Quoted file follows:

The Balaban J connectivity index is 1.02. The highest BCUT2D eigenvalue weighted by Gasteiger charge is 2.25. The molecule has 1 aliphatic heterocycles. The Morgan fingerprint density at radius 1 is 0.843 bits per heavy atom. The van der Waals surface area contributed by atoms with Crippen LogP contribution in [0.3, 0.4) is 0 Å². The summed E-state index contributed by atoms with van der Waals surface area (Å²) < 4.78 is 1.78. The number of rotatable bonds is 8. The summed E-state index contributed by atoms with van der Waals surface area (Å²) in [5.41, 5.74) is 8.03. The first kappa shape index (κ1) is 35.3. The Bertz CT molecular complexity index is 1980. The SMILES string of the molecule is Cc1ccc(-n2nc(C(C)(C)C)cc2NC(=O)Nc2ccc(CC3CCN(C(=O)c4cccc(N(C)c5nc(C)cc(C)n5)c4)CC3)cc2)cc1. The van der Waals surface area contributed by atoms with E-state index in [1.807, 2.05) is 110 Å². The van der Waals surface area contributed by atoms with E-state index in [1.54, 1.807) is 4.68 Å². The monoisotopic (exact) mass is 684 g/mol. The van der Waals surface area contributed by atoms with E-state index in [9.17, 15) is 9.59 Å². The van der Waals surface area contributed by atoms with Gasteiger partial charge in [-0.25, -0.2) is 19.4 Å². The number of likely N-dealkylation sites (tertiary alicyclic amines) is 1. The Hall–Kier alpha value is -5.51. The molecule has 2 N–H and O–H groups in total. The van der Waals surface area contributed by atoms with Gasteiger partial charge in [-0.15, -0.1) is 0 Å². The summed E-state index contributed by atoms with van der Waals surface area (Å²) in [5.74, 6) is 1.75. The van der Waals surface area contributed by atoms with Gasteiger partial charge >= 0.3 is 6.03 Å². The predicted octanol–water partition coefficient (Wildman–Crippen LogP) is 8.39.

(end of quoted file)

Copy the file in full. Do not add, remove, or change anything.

The Balaban J connectivity index is 1.02. The highest BCUT2D eigenvalue weighted by Gasteiger charge is 2.25. The molecule has 1 aliphatic heterocycles. The Morgan fingerprint density at radius 1 is 0.843 bits per heavy atom. The van der Waals surface area contributed by atoms with Crippen LogP contribution in [0.3, 0.4) is 0 Å². The summed E-state index contributed by atoms with van der Waals surface area (Å²) < 4.78 is 1.78. The number of rotatable bonds is 8. The summed E-state index contributed by atoms with van der Waals surface area (Å²) in [5.41, 5.74) is 8.03. The first kappa shape index (κ1) is 35.3. The Bertz CT molecular complexity index is 1980. The SMILES string of the molecule is Cc1ccc(-n2nc(C(C)(C)C)cc2NC(=O)Nc2ccc(CC3CCN(C(=O)c4cccc(N(C)c5nc(C)cc(C)n5)c4)CC3)cc2)cc1. The van der Waals surface area contributed by atoms with E-state index in [1.807, 2.05) is 110 Å². The van der Waals surface area contributed by atoms with E-state index in [1.54, 1.807) is 4.68 Å². The monoisotopic (exact) mass is 684 g/mol. The van der Waals surface area contributed by atoms with E-state index in [9.17, 15) is 9.59 Å². The van der Waals surface area contributed by atoms with Gasteiger partial charge in [-0.25, -0.2) is 19.4 Å². The number of likely N-dealkylation sites (tertiary alicyclic amines) is 1. The Hall–Kier alpha value is -5.51. The molecule has 2 N–H and O–H groups in total. The van der Waals surface area contributed by atoms with Gasteiger partial charge in [-0.15, -0.1) is 0 Å². The summed E-state index contributed by atoms with van der Waals surface area (Å²) in [5.74, 6) is 1.75. The van der Waals surface area contributed by atoms with Gasteiger partial charge >= 0.3 is 6.03 Å². The predicted octanol–water partition coefficient (Wildman–Crippen LogP) is 8.39.